Students choose own centers

Discussion in 'Elementary Education' started by laf-a-lot, May 19, 2009.

  1. laf-a-lot

    laf-a-lot Rookie

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    May 19, 2009

    I am already thinking about next year :) I want to change around the way I do my D5 centers. I would like to have students choose the centers they work on each day. But I just can't figure out a the logistics. Does anyone do this and have any ideas for me?:confused:
     
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  3. Tasha

    Tasha Phenom

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    May 19, 2009

    I have a choice of 4 things - 3 specific centers or activities and one shelf number. Each shelf has about 3 more activities but they are small things that take less time to do and probably wouldn't engage a group for an entire hour. So one group might have a choice of file folder games, library, writing center and shelf number 3 (which has vowel puzzles, match letter/sound lacing puzzles, and a letter arc activity). I hope that makes sense :)
     
  4. SandyCastles

    SandyCastles Companion

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    When I student taught, we had a big pocket chart with many center choices in it. Each choice had a number next to it for how many children were allowed there. For example- Computers 3, because we had three computers. If a center choice was closed for the day, we flipped it over so the kids couldn't choose it. Then each child had their name on a card, and they would put the card next to their choice. If they wanted to switch centers, they could, as long as there was enough space in another center. They had to go back to the chart to move their name before they switched. This way we could see who was supposed to be where, and the kids could see which centers had space left, also.
     
  5. RainStorm

    RainStorm Phenom

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    May 19, 2009

    laf-a-lot,
    I do self-selected centers and have for years. The key is to keep it simple. You don't need fancy charts, and students signing up for things. I put a sticky note on the top of a center (some are puzzles, some are games, some are folder files, some are books, some are manipulative based) which says how many people can do that center. If you don't set a number, you'll have 12 kids trying to do one puzzle and bedham will ensue.

    I give my students a set routine every day.
    1. Morning work
    2. Journal Prompt (must do ___ sentences in response to the prompt on the bulletin board.)
    3. Take an AR test at the computer. (For some, that means they have to read an AR book first, but most come to school already having read one.)
    4. Self selected centers.

    This works well for me because we have a staggered start time -- meaning some students arrive at 8:30am from our school operated day care, while others (bus riders) may come in any time between 8:30-9:15! Same thing with walkers. When you have a 45 minute drop-off window, you have to keep some kids busy for 45 minutes, and others for just a few.

    I ask kids to pick a different center if they continually pick the same one. If a center is very popular, I limit it -- one time only 'til everyone has had a chance.

    While my students are doing mornign work, journals, ar tests, and centers, I start my guided reading groups. I have pull-outs going on. I send students to the library. It is a lot of rotating.

    You have to be very "with-it" in terms of keeping an eye on everyone and everything, but after a while, you can keep track of it all without even giving it much thought.

    I don't use computers as a regular center. I need them open for AR tests, and I have several students in the gifted program who are studying computer programming -- so that keeps them pretty tied up. (When my gifted students get pulled for special programs, I make sure my other students get tons of computer time....)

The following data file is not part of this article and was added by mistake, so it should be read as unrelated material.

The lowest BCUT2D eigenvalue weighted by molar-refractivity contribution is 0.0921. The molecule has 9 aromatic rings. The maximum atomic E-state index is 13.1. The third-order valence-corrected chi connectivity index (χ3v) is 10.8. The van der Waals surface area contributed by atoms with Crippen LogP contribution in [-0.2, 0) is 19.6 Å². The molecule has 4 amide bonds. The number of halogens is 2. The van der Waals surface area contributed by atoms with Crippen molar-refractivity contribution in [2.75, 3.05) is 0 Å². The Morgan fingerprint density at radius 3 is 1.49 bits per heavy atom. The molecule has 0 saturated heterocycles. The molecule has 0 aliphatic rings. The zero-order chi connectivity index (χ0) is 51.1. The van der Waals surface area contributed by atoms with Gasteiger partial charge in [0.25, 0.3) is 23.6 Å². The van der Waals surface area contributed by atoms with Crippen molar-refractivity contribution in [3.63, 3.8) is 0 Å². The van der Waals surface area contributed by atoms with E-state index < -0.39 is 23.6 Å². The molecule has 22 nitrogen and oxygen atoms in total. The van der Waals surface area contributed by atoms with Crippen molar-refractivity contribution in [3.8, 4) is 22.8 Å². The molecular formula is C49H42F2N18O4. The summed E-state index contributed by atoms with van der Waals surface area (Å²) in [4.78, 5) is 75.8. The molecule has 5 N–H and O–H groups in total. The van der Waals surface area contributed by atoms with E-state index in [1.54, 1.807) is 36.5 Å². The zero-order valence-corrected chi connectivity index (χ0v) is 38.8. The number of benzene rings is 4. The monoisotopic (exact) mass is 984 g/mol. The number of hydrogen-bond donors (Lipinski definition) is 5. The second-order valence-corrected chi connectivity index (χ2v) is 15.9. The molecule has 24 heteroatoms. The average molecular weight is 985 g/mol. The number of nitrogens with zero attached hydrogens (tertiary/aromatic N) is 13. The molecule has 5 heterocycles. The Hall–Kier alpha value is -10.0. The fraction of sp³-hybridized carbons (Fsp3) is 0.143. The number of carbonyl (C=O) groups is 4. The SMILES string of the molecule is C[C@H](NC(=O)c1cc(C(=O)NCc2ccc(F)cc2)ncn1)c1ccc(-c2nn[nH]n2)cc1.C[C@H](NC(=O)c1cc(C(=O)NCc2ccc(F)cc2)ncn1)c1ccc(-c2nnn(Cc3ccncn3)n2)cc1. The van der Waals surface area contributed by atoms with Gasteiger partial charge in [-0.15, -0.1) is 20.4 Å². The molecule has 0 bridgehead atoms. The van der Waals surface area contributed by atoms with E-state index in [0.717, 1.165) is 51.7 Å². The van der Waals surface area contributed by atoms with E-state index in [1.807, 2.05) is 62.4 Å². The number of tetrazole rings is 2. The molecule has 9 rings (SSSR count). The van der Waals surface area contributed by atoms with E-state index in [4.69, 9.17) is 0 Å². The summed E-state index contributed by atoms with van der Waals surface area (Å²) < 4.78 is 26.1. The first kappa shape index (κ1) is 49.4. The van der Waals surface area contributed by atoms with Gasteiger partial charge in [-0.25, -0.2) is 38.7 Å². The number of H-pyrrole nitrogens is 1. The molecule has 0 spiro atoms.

I personally think it is all about teaching kids to make good choices. At the beginning of the year, you have to spend a lot of time teaching them how to do this and what your expectations are.

    To me, setting a timer and in 20 minutes saying "Rotate" even though some kids finished after 10 and some have barely gotten started just doesn't make sense. I know the activity level of self-selected doesn't make sense to others -- it is all in your comfort level with either system. They both can work well -- I just prefer self-selected.

    You also need tons of centers for self-selected to work properly. (I also have some really unpleasant book work handy for the occassional student who makes a poor choice -- because poor choices such as hogging the same center, being loud, not doing the centers correctly, madly dashing from center to center without doing them, earn a student the "Here's a Big 'ol Pile of Book Work" award!!!!!!!! We all clap and cheer for the winner! Somehow they never seem terribly pleased.)
     
  6. KinderCowgirl

    KinderCowgirl Phenom

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    May 19, 2009

    We just had this discussion at a training I recently attended. The teachers were asking how many minutes until I tell them to switch, how many students at each center? It was driving me crazy. You have to do what works for you and your students.

    I agree with what Rainstorm said, that's basically the system I use as well-and I've tried many different charts, etc. In the beginning of the year, it's a lot of modeling expectations. If I start to see them slacking off and continually not doing the structured activity at a particular center (baking cookies with the magnets on the cookie sheet instead of making words) I address it whole group. This is what the work at this workstation should look like. You do have to be able to monitor them from your small group vantage point, but I do think it develops independence in the students and also keeps them interested - they are choosing what they want to work with.
     
  7. laf-a-lot

    laf-a-lot Rookie

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    May 20, 2009

    Thank you so much for all your ideas! I will incorporate them into my classroom! Rainstorm, which grade level do you teach?
     
  8. mom2ohc

    mom2ohc Habitué

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    May 20, 2009


    Love this award!

    can you give more more ideas of the tons of centers you have? I also do self selected centers, and am always looking for new ideas.
     
  9. yearroundteach